Well, there's going to be a NBA lockout beginning at 12:01 EST on Friday, as most reasonable people unfortunately had to expect.
We could obviously begin with choice words for the owners, who are simply not being that reasonable, as articulated well by SB Nation's Tom Ziller earlier today. Larry Coon provides an even-handed analysis of the financial nuts and bolts of the situation that seems to further support the notion that the owners are being unreasonable, but also that both sides need to keep on striving until they reach a middle ground.
But we don't have to dwell on all that or have a MBA to acknowledge a simple truth about this situation: it sucks, for all involved.
Thankfully, Golden State Warriors fans have something to redirect energy to during these dark days without watching future bench warmers light it up in Las Vegas: buying the Dakota Wizards on the Tuesday before a lockout is looking a lot more prudent in light of today's news.
Regardless of how long this lockout lasts the D-League will go on, as Scott Shroeder of Ridiculous Upside describes.
How Will The NBA Lockout Affect The D-League? - Ridiculous Upside
In short, the D-League will not be affected as the league has approached all questions with a 'business as usual' answer. The games will be played, the players will be paid...Unfortunately, the D-League's talent level probably will be down next season. If the lockout lasts too long, more players on the fence will opt for Europe's higher salaries considering the biggest upside of the D-League -- earning an NBA call-up -- won't be a possibility.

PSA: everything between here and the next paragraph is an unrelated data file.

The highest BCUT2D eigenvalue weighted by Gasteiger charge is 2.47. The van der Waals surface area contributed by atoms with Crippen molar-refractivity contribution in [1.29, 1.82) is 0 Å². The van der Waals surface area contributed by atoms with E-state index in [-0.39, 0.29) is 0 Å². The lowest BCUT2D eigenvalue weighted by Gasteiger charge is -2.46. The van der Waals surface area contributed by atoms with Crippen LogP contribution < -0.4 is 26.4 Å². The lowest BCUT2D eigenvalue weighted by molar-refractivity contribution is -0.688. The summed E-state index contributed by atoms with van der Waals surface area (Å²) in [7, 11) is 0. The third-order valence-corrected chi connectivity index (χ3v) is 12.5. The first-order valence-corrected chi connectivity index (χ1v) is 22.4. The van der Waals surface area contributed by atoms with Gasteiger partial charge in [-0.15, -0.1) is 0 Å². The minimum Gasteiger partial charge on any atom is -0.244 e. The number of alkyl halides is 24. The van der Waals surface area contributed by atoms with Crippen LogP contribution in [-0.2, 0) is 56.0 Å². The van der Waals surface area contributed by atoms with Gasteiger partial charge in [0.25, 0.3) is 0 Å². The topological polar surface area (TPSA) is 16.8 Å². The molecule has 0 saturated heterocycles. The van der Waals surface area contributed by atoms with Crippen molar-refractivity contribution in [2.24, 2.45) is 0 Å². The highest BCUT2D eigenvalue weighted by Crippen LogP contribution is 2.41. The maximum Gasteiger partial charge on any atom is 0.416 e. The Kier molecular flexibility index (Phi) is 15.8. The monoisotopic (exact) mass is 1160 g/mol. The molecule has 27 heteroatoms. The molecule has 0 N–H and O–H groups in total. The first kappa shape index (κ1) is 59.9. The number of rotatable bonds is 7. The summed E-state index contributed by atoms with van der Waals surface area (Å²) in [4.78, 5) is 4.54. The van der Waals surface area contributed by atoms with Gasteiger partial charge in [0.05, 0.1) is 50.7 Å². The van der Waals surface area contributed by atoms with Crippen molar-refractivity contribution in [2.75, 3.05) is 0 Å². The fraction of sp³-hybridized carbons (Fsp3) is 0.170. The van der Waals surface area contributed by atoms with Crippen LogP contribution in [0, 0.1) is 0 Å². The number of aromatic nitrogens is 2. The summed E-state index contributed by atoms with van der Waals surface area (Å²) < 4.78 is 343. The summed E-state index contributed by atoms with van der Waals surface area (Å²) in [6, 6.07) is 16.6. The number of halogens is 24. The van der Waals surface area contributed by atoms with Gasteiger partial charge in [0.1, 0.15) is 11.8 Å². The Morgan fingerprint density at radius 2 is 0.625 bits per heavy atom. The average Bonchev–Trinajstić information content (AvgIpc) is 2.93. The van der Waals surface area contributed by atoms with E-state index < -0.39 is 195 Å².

The problem is that nobody on the Warriors roster can play for the Wizards, including unsigned rookies. Shroeder suggested on Twitter that the Warriors' rookies could technically sign with the Wizards, thus giving them a structure to work within. But even if that doesn't happen, Rusty Simmons of the San Francisco Chronicle describes the value the D-League might have to the Warriors and the three other teams that own D-League teams.
Warriors new D-League team creates continuity
The Warriors could use the Dakota squad as their own pseudo summer league or training camp, a place for intriguing prospects to show their wares as the contracted players are locked out of the Oakland facility. No players on the Warriors' roster, including unsigned rookies, can play for the Wizards until an agreement is reached.
Although it's obviously unfortunate that their new rookies cannot showcase their talents and work with the D-League team this summer, owning the team, putting a staff in place, and being able to develop talent while everything else is at a standstill could be used to the Warriors advantage as Simmons describes in his article.
We don't know if, how, or when a D-League squad might translate to wins. But the whole point of owning a D-League team is that it's a developmental apparatus. And with nothing else to do with Warriors operations, ownership can dedicate more time and energy to laying a strong developmental foundation up in Bismarck, North Dakota and perhaps working out the logistics of moving the team to the Bay Area, which has obvious fan benefit during this period and into the future.
That is what having ownership dedicated to building a strong organization looks like. A D-League team might not have been anything to party in the streets about on Tuesday, but long-term it's a structure that can help the team develop future coaches and players in a manner consistent with what will best help the Warriors find greater success in the future.
Even if you don't care about the D-League, it's impossible not to acknowledge today that it was a good investment for the Warriors future and perhaps one day we'll look back on this year's lockout and see the D-League as a competitive advantage.
Is this thinking a little idealistic in the face of a terrible situation? Possibly.
But it's also a chance to appreciate that we now have owners running this organization who act as if they care, to the extent that they're willing to spend money to do everything in their power to make this a successful franchise.